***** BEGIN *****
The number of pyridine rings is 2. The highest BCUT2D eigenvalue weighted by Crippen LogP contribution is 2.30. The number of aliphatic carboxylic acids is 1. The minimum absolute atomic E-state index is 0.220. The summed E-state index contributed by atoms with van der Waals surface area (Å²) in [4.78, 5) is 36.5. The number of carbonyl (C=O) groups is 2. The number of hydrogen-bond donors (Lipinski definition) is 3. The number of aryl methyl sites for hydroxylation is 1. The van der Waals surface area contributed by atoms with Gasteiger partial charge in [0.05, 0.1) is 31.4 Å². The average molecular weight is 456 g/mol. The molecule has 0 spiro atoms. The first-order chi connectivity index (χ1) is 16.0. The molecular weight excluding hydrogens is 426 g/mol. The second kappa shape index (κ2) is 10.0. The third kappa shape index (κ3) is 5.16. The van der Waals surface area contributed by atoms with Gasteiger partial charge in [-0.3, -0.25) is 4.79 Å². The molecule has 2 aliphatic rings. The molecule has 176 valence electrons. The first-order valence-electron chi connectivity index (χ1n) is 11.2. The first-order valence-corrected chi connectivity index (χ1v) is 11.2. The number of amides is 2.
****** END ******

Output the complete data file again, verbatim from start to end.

The number of pyridine rings is 2. The highest BCUT2D eigenvalue weighted by Crippen LogP contribution is 2.30. The number of aliphatic carboxylic acids is 1. The minimum absolute atomic E-state index is 0.220. The summed E-state index contributed by atoms with van der Waals surface area (Å²) in [4.78, 5) is 36.5. The number of carbonyl (C=O) groups is 2. The number of hydrogen-bond donors (Lipinski definition) is 3. The number of aryl methyl sites for hydroxylation is 1. The van der Waals surface area contributed by atoms with Gasteiger partial charge in [0.05, 0.1) is 31.4 Å². The average molecular weight is 456 g/mol. The molecule has 0 spiro atoms. The first-order chi connectivity index (χ1) is 16.0. The molecular weight excluding hydrogens is 426 g/mol. The second kappa shape index (κ2) is 10.0. The third kappa shape index (κ3) is 5.16. The van der Waals surface area contributed by atoms with Gasteiger partial charge in [-0.3, -0.25) is 4.79 Å². The molecule has 2 aliphatic rings. The molecule has 176 valence electrons. The first-order valence-electron chi connectivity index (χ1n) is 11.2. The first-order valence-corrected chi connectivity index (χ1v) is 11.2. The number of amides is 2.